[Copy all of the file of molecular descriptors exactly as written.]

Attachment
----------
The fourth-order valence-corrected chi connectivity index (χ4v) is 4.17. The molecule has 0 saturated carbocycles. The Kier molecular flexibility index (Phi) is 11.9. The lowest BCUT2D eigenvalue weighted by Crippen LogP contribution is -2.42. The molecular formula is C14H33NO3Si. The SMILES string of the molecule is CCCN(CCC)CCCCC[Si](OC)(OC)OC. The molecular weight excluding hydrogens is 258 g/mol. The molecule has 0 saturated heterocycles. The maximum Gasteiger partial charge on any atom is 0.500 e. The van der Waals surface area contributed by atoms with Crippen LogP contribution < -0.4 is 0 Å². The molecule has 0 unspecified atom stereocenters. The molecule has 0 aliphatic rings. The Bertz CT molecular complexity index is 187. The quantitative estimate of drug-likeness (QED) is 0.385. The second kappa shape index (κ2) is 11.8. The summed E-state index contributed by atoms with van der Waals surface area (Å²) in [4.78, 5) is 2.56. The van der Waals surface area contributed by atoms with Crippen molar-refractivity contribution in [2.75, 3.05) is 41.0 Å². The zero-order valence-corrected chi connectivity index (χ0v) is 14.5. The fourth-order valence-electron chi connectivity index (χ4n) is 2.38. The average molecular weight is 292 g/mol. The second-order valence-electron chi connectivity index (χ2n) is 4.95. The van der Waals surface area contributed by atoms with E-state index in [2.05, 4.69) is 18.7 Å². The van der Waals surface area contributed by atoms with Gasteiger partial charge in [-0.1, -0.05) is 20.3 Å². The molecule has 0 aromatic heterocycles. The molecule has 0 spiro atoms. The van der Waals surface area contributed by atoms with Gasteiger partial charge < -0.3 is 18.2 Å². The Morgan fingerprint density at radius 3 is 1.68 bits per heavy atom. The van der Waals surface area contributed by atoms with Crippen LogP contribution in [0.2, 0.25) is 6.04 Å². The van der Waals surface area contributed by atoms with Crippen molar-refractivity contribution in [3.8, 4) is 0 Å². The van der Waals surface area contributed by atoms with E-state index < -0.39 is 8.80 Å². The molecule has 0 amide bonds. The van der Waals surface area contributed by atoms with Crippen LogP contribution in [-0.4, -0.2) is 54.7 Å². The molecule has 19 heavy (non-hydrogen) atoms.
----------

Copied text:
The fourth-order valence-corrected chi connectivity index (χ4v) is 4.17. The molecule has 0 saturated carbocycles. The Kier molecular flexibility index (Phi) is 11.9. The lowest BCUT2D eigenvalue weighted by Crippen LogP contribution is -2.42. The molecular formula is C14H33NO3Si. The SMILES string of the molecule is CCCN(CCC)CCCCC[Si](OC)(OC)OC. The molecular weight excluding hydrogens is 258 g/mol. The molecule has 0 saturated heterocycles. The maximum Gasteiger partial charge on any atom is 0.500 e. The van der Waals surface area contributed by atoms with Crippen LogP contribution < -0.4 is 0 Å². The molecule has 0 unspecified atom stereocenters. The molecule has 0 aliphatic rings. The Bertz CT molecular complexity index is 187. The quantitative estimate of drug-likeness (QED) is 0.385. The second kappa shape index (κ2) is 11.8. The summed E-state index contributed by atoms with van der Waals surface area (Å²) in [4.78, 5) is 2.56. The van der Waals surface area contributed by atoms with Crippen molar-refractivity contribution in [2.75, 3.05) is 41.0 Å². The zero-order valence-corrected chi connectivity index (χ0v) is 14.5. The fourth-order valence-electron chi connectivity index (χ4n) is 2.38. The average molecular weight is 292 g/mol. The second-order valence-electron chi connectivity index (χ2n) is 4.95. The van der Waals surface area contributed by atoms with E-state index in [2.05, 4.69) is 18.7 Å². The van der Waals surface area contributed by atoms with Gasteiger partial charge in [-0.1, -0.05) is 20.3 Å². The molecule has 0 aromatic heterocycles. The molecule has 0 spiro atoms. The van der Waals surface area contributed by atoms with Gasteiger partial charge < -0.3 is 18.2 Å². The Morgan fingerprint density at radius 3 is 1.68 bits per heavy atom. The van der Waals surface area contributed by atoms with Crippen LogP contribution in [0.2, 0.25) is 6.04 Å². The van der Waals surface area contributed by atoms with Crippen molar-refractivity contribution in [3.8, 4) is 0 Å². The van der Waals surface area contributed by atoms with E-state index < -0.39 is 8.80 Å². The molecule has 0 amide bonds. The van der Waals surface area contributed by atoms with Crippen LogP contribution in [-0.4, -0.2) is 54.7 Å². The molecule has 19 heavy (non-hydrogen) atoms.